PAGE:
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Publication - Professor David Dymock

    Axenic culture of a candidate division TM7 bacterium from the human oral cavity and biofilm interactions with other oral bacteria


    Soro, V, Dutton, LC, Sprague, SV, Nobbs, AH, Ireland, AJ, Sandy, JR, Jepson, MA, Micaroni, M, Splatt, PR, Dymock, D & Jenkinson, HF, 2014, ‘Axenic culture of a candidate division TM7 bacterium from the human oral cavity and biofilm interactions with other oral bacteria’. Applied and Environmental Microbiology, vol 80., pp. 6480-6489


    The diversity of bacterial species in the human oral cavity is well recognized, but a high proportion of them are presently uncultivable. Candidate division TM7 bacteria are almost always detected in metagenomic studies but have not yet been cultivated. In this paper, we identified candidate division TM7 bacterial phylotypes in mature plaque samples from around orthodontic bonds in subjects undergoing orthodontic treatment. Successive rounds of enrichment in laboratory media led to the isolation of a pure culture of one of these candidate division TM7 phylotypes. The bacteria formed filaments of 20 to 200 mu m in length within agar plate colonies and in monospecies biofilms on salivary pellicle and exhibited some unusual morphological characteristics by transmission electron microscopy, including a trilaminated cell surface layer and dense cytoplasmic deposits. Proteomic analyses of cell wall protein extracts identified abundant polypeptides predicted from the TM7 partial genomic sequence. Pleiomorphic phenotypes were observed when the candidate division TM7 bacterium was grown in dual-species biofilms with representatives of six different oral bacterial genera. The TM7 bacterium formed long filaments in dual-species biofilm communities with Actinomyces oris or Fusobacterium nucleatum. However, the TM7 isolate grew as short rods or cocci in dual-species biofilms with Porphyromonas gingivalis, Prevotella intermedia, Parvimonas micra, or Streptococcus gordonii, forming notably robust biofilms with the latter two species. The ability to cultivate TM7 axenically should majorly advance understanding of the physiology, genetics, and virulence properties of this novel candidate division oral bacterium.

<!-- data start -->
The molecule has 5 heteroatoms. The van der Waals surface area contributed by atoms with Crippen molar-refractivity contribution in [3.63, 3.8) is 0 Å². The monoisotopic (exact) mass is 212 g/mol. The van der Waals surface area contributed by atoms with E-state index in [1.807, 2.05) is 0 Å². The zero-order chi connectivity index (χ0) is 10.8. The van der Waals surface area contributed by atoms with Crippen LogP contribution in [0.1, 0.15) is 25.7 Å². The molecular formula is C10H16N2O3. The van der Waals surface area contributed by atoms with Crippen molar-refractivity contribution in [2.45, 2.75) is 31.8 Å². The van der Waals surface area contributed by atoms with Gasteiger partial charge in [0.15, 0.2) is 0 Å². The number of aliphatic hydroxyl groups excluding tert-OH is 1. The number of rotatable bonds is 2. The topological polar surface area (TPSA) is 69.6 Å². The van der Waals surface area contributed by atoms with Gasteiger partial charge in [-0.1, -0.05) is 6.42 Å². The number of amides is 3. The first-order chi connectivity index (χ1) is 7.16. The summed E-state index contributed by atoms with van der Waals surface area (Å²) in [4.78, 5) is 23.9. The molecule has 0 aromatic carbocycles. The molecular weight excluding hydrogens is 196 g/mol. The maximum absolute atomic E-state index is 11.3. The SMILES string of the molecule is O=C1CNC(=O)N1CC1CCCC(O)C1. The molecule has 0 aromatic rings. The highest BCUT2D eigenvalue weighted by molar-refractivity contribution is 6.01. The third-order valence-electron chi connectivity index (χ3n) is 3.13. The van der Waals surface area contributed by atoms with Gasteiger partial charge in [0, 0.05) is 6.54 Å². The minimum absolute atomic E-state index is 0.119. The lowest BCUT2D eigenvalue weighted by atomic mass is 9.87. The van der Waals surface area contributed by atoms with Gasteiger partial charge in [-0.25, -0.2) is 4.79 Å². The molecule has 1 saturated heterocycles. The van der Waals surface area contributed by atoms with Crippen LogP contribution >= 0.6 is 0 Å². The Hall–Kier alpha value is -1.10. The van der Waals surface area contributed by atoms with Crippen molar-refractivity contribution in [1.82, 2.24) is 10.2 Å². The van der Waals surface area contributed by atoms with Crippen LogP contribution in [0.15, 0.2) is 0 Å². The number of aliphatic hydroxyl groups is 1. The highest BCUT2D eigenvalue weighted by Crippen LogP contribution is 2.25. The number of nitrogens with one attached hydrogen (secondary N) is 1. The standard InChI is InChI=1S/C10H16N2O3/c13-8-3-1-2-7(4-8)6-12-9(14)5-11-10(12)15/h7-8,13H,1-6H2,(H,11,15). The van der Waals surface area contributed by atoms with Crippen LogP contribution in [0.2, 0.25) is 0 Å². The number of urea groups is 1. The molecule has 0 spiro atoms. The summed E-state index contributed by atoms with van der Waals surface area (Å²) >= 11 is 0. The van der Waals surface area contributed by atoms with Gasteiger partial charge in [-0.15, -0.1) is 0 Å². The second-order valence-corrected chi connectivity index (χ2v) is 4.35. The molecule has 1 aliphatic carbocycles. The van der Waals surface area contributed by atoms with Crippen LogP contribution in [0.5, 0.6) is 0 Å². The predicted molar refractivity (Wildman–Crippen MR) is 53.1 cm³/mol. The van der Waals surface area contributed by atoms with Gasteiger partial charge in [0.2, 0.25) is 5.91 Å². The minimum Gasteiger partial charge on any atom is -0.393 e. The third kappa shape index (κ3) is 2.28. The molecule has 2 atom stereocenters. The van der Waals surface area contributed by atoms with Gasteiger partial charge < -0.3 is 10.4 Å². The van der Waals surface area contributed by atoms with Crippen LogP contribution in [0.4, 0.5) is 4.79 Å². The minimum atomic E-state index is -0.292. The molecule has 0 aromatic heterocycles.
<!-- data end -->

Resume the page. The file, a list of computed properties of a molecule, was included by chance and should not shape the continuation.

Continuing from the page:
Full details in the University publications repository